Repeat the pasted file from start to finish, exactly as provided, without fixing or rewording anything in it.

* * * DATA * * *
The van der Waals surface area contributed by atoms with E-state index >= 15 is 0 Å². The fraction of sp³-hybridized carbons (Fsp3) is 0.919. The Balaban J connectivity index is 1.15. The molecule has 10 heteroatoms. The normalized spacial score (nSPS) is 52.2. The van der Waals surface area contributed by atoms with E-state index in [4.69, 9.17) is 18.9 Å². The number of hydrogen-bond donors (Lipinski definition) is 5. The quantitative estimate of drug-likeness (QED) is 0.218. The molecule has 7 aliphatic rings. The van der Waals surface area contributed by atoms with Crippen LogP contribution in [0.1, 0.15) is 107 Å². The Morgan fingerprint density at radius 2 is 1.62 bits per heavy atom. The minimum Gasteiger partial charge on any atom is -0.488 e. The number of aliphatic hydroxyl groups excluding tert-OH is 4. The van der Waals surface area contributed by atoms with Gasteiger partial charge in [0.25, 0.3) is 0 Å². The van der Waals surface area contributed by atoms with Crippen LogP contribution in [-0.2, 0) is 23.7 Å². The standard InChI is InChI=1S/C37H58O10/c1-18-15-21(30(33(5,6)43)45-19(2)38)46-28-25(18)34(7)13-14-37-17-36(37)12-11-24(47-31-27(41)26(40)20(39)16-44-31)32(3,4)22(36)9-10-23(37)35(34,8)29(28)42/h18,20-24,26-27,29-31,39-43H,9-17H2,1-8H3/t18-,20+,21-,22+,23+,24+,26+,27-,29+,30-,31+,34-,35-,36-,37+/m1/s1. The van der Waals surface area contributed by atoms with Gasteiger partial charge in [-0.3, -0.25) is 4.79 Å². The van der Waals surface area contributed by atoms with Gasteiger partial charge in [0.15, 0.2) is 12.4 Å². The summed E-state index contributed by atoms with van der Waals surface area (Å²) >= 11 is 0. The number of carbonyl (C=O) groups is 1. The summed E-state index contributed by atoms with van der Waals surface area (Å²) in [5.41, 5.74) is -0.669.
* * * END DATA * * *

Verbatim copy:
The van der Waals surface area contributed by atoms with E-state index >= 15 is 0 Å². The fraction of sp³-hybridized carbons (Fsp3) is 0.919. The Balaban J connectivity index is 1.15. The molecule has 10 heteroatoms. The normalized spacial score (nSPS) is 52.2. The van der Waals surface area contributed by atoms with E-state index in [4.69, 9.17) is 18.9 Å². The number of hydrogen-bond donors (Lipinski definition) is 5. The quantitative estimate of drug-likeness (QED) is 0.218. The molecule has 7 aliphatic rings. The van der Waals surface area contributed by atoms with Crippen LogP contribution in [0.1, 0.15) is 107 Å². The Morgan fingerprint density at radius 2 is 1.62 bits per heavy atom. The minimum Gasteiger partial charge on any atom is -0.488 e. The number of aliphatic hydroxyl groups excluding tert-OH is 4. The van der Waals surface area contributed by atoms with Gasteiger partial charge in [0.25, 0.3) is 0 Å². The van der Waals surface area contributed by atoms with Crippen LogP contribution in [-0.2, 0) is 23.7 Å². The standard InChI is InChI=1S/C37H58O10/c1-18-15-21(30(33(5,6)43)45-19(2)38)46-28-25(18)34(7)13-14-37-17-36(37)12-11-24(47-31-27(41)26(40)20(39)16-44-31)32(3,4)22(36)9-10-23(37)35(34,8)29(28)42/h18,20-24,26-27,29-31,39-43H,9-17H2,1-8H3/t18-,20+,21-,22+,23+,24+,26+,27-,29+,30-,31+,34-,35-,36-,37+/m1/s1. The van der Waals surface area contributed by atoms with Gasteiger partial charge in [-0.3, -0.25) is 4.79 Å². The van der Waals surface area contributed by atoms with Gasteiger partial charge in [0.15, 0.2) is 12.4 Å². The summed E-state index contributed by atoms with van der Waals surface area (Å²) >= 11 is 0. The number of carbonyl (C=O) groups is 1. The summed E-state index contributed by atoms with van der Waals surface area (Å²) in [5.41, 5.74) is -0.669.